The federal DOMA can be overturned on a rational basis or "rational basis plus" criteria. The state DOMA laws CAN'T.

Since: Mar 09

Location hidden

#177 Oct 25, 2012
WeTheSheeple wrote:
<quoted text>
Is there any doubt whatsoever that we meet the criteria for suspect classification?
-History of discrimination/prejudice
-Possess an immutable and/or highly visible trait
-Powerless to protect themselves via the political process
-The distinguishing characteristic doesn't inhibit them from contributing meaningfully to society.
We don't have to meet ALL of those criteria, but just any or a combination of them are usually enough to be granted suspect classification. There are no hard & fast rules; it's entirely up to the courts to decide.
At a MINIMUM sexual orientation should be considered a quasi-suspect classification (like gender) and afforded intermediate scrutiny, as the 2nd circuit court did.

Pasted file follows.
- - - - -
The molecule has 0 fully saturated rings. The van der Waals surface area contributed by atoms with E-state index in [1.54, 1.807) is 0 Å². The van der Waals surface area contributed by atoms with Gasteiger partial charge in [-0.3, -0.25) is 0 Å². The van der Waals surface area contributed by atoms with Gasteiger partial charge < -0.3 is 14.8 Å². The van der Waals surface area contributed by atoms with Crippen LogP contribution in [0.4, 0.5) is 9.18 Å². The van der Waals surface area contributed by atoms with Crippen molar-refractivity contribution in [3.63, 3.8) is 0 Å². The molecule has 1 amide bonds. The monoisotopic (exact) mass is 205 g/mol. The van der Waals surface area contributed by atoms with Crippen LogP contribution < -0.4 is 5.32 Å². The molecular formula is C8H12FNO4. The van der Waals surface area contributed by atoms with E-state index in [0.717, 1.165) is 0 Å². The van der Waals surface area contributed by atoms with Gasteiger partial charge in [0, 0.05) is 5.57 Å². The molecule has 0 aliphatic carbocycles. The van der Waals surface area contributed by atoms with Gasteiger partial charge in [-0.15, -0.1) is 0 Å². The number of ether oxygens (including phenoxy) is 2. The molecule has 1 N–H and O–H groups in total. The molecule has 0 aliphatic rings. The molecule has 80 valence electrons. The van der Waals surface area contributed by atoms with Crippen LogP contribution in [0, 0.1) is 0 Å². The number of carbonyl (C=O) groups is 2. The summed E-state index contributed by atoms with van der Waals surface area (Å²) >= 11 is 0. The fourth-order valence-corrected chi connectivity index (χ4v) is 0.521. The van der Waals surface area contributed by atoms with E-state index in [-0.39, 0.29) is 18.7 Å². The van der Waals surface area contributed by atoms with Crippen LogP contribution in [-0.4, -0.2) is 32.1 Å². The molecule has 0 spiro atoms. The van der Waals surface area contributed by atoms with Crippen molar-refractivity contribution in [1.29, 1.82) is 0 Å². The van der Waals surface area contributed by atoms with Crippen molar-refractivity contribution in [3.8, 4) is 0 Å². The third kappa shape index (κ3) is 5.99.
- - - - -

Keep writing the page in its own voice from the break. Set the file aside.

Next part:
The qualifications for some form of suspect classification are obvious. That's why I believe MOTIVE of the justices is THE DETERMINING factor. As long as we have a conservative majority on the court (and yes, I still consider Kennedy a conservative), I doubt we'll be granted suspect classification.
The federal DOMA can be overturned on a rational basis or "rational basis plus" criteria. The state DOMA laws CAN'T.
As we make progress in many localities, the argument can be made that your #3 doesn't entirely apply.

See what I mean?

“Headed toward the cliff”

Since: Nov 07

Tawas City, Michigan

#178 Oct 25, 2012
snyper wrote:
<quoted text>
As we make progress in many localities, the argument can be made that your #3 doesn't entirely apply.
See what I mean?
The 32 losses at the ballot box indicate otherwise.